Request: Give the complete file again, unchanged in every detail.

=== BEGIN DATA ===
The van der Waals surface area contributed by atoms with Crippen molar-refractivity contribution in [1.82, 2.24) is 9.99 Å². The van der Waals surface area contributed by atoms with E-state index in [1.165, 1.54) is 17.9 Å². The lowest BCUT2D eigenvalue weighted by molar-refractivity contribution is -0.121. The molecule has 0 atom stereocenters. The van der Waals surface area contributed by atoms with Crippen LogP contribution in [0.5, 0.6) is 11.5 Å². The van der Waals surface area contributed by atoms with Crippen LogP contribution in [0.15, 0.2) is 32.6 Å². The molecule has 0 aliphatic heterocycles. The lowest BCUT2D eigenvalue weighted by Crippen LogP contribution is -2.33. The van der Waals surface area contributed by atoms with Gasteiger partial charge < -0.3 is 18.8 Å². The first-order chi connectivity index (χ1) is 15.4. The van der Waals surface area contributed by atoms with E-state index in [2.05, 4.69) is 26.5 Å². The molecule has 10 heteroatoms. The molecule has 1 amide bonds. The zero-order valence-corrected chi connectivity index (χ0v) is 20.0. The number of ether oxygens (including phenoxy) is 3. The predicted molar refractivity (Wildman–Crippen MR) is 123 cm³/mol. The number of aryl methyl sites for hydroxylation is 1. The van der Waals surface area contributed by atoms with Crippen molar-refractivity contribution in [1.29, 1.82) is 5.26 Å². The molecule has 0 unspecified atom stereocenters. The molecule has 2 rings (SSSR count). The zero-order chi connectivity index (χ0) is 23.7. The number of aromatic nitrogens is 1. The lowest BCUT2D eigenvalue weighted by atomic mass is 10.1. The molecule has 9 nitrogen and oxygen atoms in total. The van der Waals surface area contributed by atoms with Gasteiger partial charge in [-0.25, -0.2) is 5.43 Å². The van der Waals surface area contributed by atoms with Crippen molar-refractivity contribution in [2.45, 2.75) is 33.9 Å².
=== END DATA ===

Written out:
The van der Waals surface area contributed by atoms with Crippen molar-refractivity contribution in [1.82, 2.24) is 9.99 Å². The van der Waals surface area contributed by atoms with E-state index in [1.165, 1.54) is 17.9 Å². The lowest BCUT2D eigenvalue weighted by molar-refractivity contribution is -0.121. The molecule has 0 atom stereocenters. The van der Waals surface area contributed by atoms with Crippen LogP contribution in [0.5, 0.6) is 11.5 Å². The van der Waals surface area contributed by atoms with Crippen LogP contribution in [0.15, 0.2) is 32.6 Å². The molecule has 0 aliphatic heterocycles. The lowest BCUT2D eigenvalue weighted by Crippen LogP contribution is -2.33. The van der Waals surface area contributed by atoms with Gasteiger partial charge < -0.3 is 18.8 Å². The first-order chi connectivity index (χ1) is 15.4. The van der Waals surface area contributed by atoms with E-state index in [2.05, 4.69) is 26.5 Å². The molecule has 10 heteroatoms. The molecule has 1 amide bonds. The zero-order valence-corrected chi connectivity index (χ0v) is 20.0. The number of ether oxygens (including phenoxy) is 3. The predicted molar refractivity (Wildman–Crippen MR) is 123 cm³/mol. The number of aryl methyl sites for hydroxylation is 1. The van der Waals surface area contributed by atoms with Crippen molar-refractivity contribution in [1.29, 1.82) is 5.26 Å². The molecule has 0 unspecified atom stereocenters. The molecule has 2 rings (SSSR count). The zero-order chi connectivity index (χ0) is 23.7. The number of aromatic nitrogens is 1. The lowest BCUT2D eigenvalue weighted by atomic mass is 10.1. The molecule has 9 nitrogen and oxygen atoms in total. The van der Waals surface area contributed by atoms with Gasteiger partial charge in [-0.25, -0.2) is 5.43 Å². The van der Waals surface area contributed by atoms with Crippen molar-refractivity contribution in [2.45, 2.75) is 33.9 Å².